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post #11 of 50 Old 05-21-2013
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Re: Runaway diesel

Yes, my manual said the same thing. So the only option is to cut off the air-intake (mine's on the front and easy to get at). Use a rag or a board. Never use your hand.

Not that I have any actual experience with a run-away diesel. I think I'd be too frightened to get anywhere near it.
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post #12 of 50 Old 05-21-2013
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Re: Runaway diesel

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Yes, my manual said the same thing. So the only option is to cut off the air-intake (mine's on the front and easy to get at). Use a rag or a board. Never use your hand.

Not that I have any actual experience with a run-away diesel. I think I'd be too frightened to get anywhere near it.
I'm hoping that I never have to deal with it, but its good to have contingency plans!
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post #13 of 50 Old 05-21-2013
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Re: Runaway diesel

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That engine in the vid was freaking scary!
Also scary was the free-flowing shirt of the guy right next to the spinning flywheels and belts. I just could SEE him getting sucked into the machine...
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post #14 of 50 Old 05-21-2013
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Re: Runaway diesel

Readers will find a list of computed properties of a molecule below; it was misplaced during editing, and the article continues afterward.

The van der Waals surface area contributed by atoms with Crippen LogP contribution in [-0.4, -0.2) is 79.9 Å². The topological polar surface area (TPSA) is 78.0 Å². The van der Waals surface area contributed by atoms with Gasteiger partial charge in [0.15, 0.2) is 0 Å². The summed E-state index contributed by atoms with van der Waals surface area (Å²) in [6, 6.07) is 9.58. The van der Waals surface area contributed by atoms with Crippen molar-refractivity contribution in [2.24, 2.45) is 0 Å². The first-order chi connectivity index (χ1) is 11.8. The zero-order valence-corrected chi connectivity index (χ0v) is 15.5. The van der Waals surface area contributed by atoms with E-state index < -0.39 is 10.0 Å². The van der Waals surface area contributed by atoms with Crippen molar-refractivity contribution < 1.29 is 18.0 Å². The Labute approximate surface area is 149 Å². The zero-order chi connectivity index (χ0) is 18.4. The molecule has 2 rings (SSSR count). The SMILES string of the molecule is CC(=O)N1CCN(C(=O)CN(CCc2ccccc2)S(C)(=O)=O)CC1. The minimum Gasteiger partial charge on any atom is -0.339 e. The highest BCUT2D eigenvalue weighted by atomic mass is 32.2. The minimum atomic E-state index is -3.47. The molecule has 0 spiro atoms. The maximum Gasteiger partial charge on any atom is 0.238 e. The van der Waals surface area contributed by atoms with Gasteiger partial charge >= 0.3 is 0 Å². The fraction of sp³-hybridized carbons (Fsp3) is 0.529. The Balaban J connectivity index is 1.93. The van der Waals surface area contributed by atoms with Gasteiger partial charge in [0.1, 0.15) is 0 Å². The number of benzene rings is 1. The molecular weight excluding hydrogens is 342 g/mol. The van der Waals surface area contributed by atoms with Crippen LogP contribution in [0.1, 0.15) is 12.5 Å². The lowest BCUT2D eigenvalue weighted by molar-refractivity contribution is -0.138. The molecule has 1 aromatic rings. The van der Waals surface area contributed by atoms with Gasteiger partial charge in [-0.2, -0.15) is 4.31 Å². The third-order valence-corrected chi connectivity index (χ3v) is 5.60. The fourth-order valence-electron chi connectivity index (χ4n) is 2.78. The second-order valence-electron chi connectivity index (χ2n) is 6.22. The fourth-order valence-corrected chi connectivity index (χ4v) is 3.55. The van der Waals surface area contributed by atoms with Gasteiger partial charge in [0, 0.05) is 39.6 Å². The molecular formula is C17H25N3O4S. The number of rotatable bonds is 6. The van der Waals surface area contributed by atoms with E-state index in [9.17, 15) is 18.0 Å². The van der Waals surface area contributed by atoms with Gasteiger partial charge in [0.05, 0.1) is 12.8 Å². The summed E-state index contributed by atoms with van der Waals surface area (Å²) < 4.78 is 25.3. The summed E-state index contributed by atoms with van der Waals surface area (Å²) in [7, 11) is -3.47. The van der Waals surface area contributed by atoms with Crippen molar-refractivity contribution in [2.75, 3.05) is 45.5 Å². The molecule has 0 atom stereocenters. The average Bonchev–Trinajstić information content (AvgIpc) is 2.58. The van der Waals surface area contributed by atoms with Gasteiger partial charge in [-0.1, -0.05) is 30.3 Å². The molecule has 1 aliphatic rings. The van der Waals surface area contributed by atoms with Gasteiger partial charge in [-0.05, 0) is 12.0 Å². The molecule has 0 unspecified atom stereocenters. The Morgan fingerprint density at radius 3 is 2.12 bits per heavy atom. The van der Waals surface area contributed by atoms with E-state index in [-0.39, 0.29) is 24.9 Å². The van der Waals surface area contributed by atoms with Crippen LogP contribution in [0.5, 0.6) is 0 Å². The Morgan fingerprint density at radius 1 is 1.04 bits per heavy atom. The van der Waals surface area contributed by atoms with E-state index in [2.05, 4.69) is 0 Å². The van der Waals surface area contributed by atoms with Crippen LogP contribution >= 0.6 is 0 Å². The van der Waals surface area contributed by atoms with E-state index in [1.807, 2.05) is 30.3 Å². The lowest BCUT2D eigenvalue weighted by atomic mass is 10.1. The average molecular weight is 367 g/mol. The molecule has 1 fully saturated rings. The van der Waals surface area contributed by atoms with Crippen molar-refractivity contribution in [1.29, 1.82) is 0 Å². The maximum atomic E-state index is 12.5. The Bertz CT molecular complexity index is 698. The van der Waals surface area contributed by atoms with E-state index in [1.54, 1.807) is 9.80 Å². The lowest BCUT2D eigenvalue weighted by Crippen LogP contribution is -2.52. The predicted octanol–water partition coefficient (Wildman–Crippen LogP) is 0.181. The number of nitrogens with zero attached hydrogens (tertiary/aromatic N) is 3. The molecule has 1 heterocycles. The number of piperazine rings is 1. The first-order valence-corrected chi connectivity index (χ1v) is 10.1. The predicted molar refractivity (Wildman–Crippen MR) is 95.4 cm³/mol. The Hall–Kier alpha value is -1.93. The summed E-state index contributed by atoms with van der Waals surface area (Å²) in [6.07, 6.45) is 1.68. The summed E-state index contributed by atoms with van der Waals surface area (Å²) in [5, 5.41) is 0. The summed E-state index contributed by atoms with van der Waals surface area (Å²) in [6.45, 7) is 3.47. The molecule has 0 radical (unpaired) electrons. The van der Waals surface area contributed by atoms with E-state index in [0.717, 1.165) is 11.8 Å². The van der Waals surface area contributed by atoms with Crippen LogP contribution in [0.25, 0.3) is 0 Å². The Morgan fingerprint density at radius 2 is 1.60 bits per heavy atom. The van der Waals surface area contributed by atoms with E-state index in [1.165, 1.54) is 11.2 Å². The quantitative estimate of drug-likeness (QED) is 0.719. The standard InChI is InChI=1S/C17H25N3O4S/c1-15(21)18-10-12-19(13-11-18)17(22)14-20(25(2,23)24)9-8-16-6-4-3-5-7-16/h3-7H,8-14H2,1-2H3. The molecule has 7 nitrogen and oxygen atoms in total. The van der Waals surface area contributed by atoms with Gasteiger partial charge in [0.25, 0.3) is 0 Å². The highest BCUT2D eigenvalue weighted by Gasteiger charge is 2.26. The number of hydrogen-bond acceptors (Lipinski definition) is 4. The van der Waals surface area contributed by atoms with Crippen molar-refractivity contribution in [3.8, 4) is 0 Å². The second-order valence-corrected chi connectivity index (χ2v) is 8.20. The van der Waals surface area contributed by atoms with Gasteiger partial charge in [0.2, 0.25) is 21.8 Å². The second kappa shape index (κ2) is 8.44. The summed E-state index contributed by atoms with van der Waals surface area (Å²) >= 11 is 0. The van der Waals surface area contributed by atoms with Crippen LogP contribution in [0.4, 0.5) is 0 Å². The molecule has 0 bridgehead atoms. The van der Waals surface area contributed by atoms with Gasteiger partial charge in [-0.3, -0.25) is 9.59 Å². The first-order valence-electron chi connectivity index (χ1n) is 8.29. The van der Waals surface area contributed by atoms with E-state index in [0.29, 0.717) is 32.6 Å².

I remember hearing about this..

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post #15 of 50 Old 05-21-2013
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Re: Runaway diesel

It needs to be said that if your rag (or parts of it) get sucked into the air intake, it could be a PITA to fix, depending on your air intake configuration (silencer, filter, possibly turbo pump). Sometimes using leather gloves or your hat is a better way to choke off air supply.

Be kind, for everyone you meet is fighting a hard battle.
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post #16 of 50 Old 05-21-2013
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Re: Runaway diesel

Badly worn valve guides coupled with very hot engine oil that has been diluted with fuel (sticking injectors) (and as a result the oil level is very high and beginning to froth) is a recipe for runaway. The oil will continue to lubricate...after all diesel is "fuel oil" and a good lubricant...but when the level gets high the crank will begin to act like a food mixer and whip the oil/fuel mixture into a froth. If the crankcase can't ventilate properly pressure can build up in the crankcase and accelerate oil accessing the cylinders through worn internal passages.

Check your oil level regularly. Smell the dipstick to see if you can smell diesel fuel in the oil. Rub the oil on the stick between your fingers when you check it (both cold and hot) so you get familiar with the viscosity of good oil and will recognize if it has been diluted.

Check your exhaust for BLUE smoke. From the interwebz (Neptune Products - no affiliation):

"Blue smoke is caused by engine lubricating oil burning. The oil can enter the combustion chamber from several sources including ..

Worn valve guides, or seals
Cylinder &/or piston ring wear
Cylinder glaze
Piston ring sticking
Incorrect grade of oil .. too thin and getting past rings, or valves guides
Fuel dilution of the oil, making it too thin.
Blue smoke is often evident at cold start, which can reflect reduced oil control due to carbon fouling deposits around the piston rings and/or cylinder glaze (which is actually carbon deposited in the machined cylinder crosshatching. These tiny grooves actually hold a film of oil, which in turn completes the seal between the combustion chamber and the oil wetted crankcase).

Blue smoke should not be evident at any stage.

An engine may actually burn oil without the evidence of blue smoke, because good compression burns oil quite cleanly, however, it is not acceptable for any new engine, or engine in good internal condition to burn large amounts of lubricating oil .. with or without blue smoke."